Tuesday, February 12, 2008

Can Someone Explain to Me What's Up with astro-ph?

I suppose the vast majority (4 out of the 5 of you) of people who read this blog are astrophysicists (the other person will just have to wait). So maybe one of you can explain to me what's the deal with astro-ph these days? Hm, that's just asking for a bunch of punchlines, isn't it? But I have a specific problem in mind.

The average astro-ph entry looks like this:

Title: Halo X-ray Something Cosmology
Authors: X. PhD ((1) Please Donate to Me U.)
Comments: 20 pages, 10 figures, submitted to some journal
Subjects: Astrophysics (astro-ph)

Last week, I noticed something new. Between "Comments" and "Subjects," some entries have a new field that often reads (this appears only in the listing and not the abstract page):

License: http://arxiv.org/licenses/nonexclusive-distrib/1.0/
That URL states
  • I grant arXiv.org a perpetual, non-exclusive license to distribute this article.
  • I certify that I have the right to grant this license.
  • I understand that submissions cannot be completely removed once accepted.
  • I understand that arXiv.org reserves the right to reclassify or reject any submission.
  • This seems to be pretty typical stuff but what's the point? Isn't this the terms under which all astro-ph submissions are accepted (that is, isn't adding this field redundant)?

    So it didn't seem so important and I tried to put it out of my mind. Today, though, I saw something truly mind-boggling. The very first entry (arXiv:0802.1210, although once again, you can only see this on the listing page not the abstract page) has this "Comments" and "License" field:
    Comments: 21 pages, 5 figures, submitted to ApJ
    License: http://creativecommons.org/licenses/publicdomain/
    Now wait a second. It's true that everything I know about licenses and copyrights and such comes from skimming Slashdot, but something's not making sense. The Creative Commons Public Domain Dedication (which that URL redirects to) says that the author has the copyright to this work and dedicates it to the public domain where "the Work may be freely reproduced, distributed, transmitted, used, modified, built upon, or otherwise exploited by anyone for any purpose, commercial or non-commercial, and in any way, including by methods that have not yet been invented or conceived." I think this means that anyone can take any part of this paper and reuse for any reason without express permission of the author. That would be well within the authors' rights and, I think, acceptable to it being listed on astro-ph.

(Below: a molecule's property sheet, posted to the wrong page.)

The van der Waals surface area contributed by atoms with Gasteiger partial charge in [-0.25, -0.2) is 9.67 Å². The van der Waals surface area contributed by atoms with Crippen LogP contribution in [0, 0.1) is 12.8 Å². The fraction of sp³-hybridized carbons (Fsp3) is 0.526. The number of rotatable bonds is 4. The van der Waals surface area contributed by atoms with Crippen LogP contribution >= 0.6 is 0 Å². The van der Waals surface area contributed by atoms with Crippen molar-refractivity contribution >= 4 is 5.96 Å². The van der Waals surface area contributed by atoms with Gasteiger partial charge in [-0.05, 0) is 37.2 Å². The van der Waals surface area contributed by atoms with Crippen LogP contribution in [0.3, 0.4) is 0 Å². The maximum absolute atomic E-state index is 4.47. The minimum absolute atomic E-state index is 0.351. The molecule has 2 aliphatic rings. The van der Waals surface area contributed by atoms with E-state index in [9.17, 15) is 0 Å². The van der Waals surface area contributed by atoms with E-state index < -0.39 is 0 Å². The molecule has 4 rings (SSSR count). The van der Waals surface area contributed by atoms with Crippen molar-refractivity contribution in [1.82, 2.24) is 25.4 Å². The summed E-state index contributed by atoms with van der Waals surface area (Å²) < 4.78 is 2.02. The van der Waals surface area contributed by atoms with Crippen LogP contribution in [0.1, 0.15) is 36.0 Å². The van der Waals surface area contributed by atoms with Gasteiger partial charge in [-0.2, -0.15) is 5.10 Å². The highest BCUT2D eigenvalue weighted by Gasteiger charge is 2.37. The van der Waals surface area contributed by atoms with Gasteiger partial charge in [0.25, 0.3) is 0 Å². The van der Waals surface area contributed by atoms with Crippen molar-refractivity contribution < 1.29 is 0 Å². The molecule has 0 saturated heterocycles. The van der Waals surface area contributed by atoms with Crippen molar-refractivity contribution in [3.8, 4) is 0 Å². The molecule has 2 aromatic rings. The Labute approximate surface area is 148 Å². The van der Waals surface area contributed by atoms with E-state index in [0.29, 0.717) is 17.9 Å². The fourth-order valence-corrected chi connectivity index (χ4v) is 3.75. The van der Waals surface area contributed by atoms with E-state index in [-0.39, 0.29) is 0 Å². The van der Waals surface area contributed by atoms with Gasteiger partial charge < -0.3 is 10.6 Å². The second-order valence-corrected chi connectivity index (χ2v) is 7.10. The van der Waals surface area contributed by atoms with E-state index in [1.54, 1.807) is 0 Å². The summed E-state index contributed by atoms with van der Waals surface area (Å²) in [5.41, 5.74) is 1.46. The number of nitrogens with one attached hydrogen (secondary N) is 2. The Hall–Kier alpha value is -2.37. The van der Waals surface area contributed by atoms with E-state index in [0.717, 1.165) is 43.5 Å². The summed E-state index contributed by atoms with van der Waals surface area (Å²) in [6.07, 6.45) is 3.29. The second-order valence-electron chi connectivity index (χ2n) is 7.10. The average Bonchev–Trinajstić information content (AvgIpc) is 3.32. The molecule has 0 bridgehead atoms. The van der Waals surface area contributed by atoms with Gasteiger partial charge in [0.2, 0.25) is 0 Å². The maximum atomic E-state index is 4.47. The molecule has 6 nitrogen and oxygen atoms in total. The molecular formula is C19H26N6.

But this paper is also submitted to ApJ, where presumably, they intend to publish the paper. And before they can publish, they have to sign the publication agreement (that link opens a pdf), which states "you grant and assign the entire copyright for this paper exclusively to the Society" and, later, "the Society, in turn, grants to you the non-exclusive right of republication, subject only to your giving appropriate credit to the Journal." Reading this, I think that if you are writing a book, some company (not self-publishing) has agreed to publish it, and you want to include a plot from this paper, you would need to have the express permission of ApJ. How is this not in disagreement with the Creative Commons license?

    So this is probably the most obscure, geeky, and pedantic blog post I've ever written, but I'm hoping I'm not the absolute only person who finds this interesting/puzzling.


    Tim said...

    heh. i confess, I have stopped reading astro-ph, but yeah, I suspect the author of that paper may have a rude awakening once the paper is accepted at ApJ.

    I always kinda wondered why there wasn't more conflict between ApJ and astro-ph about these things. Publication profit margins and open-source publishing are a really big deal in a lot of other fields (bio-medical), but ApJ basically tolerates astro-ph reposting most of their papers for free.

    Douglas said...

    Yeah, I've been noticing those lines as well, but haven't given it much thought.

    I think the fact that neither of us have seen it from the submission side demonstrates that both Jackie and I need to publish more :(

    Eugene said...

    That's interesting. I just submitted a paper a few weeks ago, and didn't see that line. In fact I just replaced my paper 2 days ago and I don't remember seeing it. Doesn't mean it's not there though...

    Eugene said...

    Hmm, I checked the What's New section of arxiv.org and see nothing about the Licenses.

    On the other hand, I saw this

    Jackie said...

    Tim - That's a good point about the ApJ/astro-ph conflict, but I suppose that most astrophysicists are now so set in our ways, that even if ApJ wanted to ...

    Doug - Probably true. Sigh.

    Eugene - Wow, that link is really interesting (I can't believe that arXiv administrators are actually checking!).

    Eugene said...

    Jackie : yeah I was surprised myself. But from reading the linked article though, I think the discovery was made by the home institutions of the culprits and subsequently arxiv was informed so I doubt they really check.